IT service continuity became essential as part of Business Continuity Management (BCM) and Information Security Management (ICM) as specified in ISO/IEC 27001 and ISO 22301 respectively.
The rise of cloud computing since 2010 created new opportunities for system resiliency. Service providers absorbed the responsibility for maintaining high service levels, including availability and reliability. They offered highly resilient network designs. Recovery as a Service (RaaS) is widely availability and promoted by the Cloud Security Alliance.
Disasters can be the result of three broad categories of threats and hazards.
Preparedness measures for all categories and types of disasters fall into the five mission areas of prevention, protection, mitigation, response, and recovery.
Research supports the idea that implementing a more holistic pre-disaster planning approach is more cost-effective. Every $1 spent on hazard mitigation (such as a disaster recovery plan) saves society $4 in response and recovery costs.
2015 disaster recovery statistics suggest that downtime lasting for one hour can cost
As IT systems have become increasingly critical to the smooth operation of a company, and arguably the economy as a whole, the importance of ensuring the continued operation of those systems, and their rapid recovery, has increased.
Control measures are steps or mechanisms that can reduce or eliminate threats. The choice of mechanisms is reflected in a disaster recovery plan (DRP).
Control measures can be classified as controls aimed at preventing an event from occurring, controls aimed at detecting or discovering unwanted events, and controls aimed at correcting or restoring the system after a disaster or an event.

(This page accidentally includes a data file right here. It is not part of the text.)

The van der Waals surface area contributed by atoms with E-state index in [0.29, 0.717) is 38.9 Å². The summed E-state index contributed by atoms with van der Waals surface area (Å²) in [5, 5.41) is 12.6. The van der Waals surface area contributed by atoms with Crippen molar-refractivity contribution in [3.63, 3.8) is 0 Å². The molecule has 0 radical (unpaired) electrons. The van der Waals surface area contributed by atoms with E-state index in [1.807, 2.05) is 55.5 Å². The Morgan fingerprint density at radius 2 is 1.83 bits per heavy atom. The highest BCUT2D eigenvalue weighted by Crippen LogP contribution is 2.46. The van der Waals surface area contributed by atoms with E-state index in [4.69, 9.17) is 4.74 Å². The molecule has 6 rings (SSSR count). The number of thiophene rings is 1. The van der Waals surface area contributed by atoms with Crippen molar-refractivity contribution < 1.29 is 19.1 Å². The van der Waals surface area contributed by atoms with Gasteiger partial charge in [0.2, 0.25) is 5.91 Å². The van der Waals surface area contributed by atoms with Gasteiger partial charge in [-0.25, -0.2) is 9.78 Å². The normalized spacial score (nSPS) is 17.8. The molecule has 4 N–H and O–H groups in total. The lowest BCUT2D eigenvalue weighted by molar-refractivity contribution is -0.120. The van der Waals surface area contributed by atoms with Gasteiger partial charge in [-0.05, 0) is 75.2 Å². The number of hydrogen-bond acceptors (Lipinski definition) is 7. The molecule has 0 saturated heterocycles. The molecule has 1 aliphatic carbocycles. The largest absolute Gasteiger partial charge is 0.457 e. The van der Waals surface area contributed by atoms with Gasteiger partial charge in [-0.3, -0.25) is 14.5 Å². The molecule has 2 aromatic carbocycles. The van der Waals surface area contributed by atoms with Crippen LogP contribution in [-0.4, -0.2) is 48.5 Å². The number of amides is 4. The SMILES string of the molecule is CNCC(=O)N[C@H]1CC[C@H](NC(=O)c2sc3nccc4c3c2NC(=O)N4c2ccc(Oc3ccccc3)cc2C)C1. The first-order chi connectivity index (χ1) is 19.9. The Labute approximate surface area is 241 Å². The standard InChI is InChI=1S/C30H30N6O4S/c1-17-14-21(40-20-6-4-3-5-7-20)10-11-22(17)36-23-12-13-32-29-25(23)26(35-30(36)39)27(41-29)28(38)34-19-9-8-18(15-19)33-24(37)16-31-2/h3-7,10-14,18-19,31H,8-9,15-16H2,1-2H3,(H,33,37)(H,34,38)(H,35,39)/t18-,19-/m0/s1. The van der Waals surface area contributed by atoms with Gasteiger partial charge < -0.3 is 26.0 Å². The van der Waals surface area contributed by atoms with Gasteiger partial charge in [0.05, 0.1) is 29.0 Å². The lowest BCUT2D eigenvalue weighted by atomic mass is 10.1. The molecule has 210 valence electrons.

These controls are documented and exercised regularly using so-called "DR tests".
The disaster recovery strategy derives from the business continuity plan. Metrics for business processes are then mapped to systems and infrastructure. A cost-benefit analysis highlighs which disaster recovery measures are appropriate. Different strategies make sense based on the cost of downtime compared to the cost of implementing a particular strategy.
Common strategies include:
Precautionary strategies may include:
Main article: Recovery as a service
Disaster recovery as a service (DRaaS) is an arrangement with a third party vendor to perform some or all DR functions.
real-time ... provide redundancy and back-up to ...
.. patient records
...the disaster-recovery industry has grown to
Sungard .. founded 1978
SunGard ... Sri Lanka's future.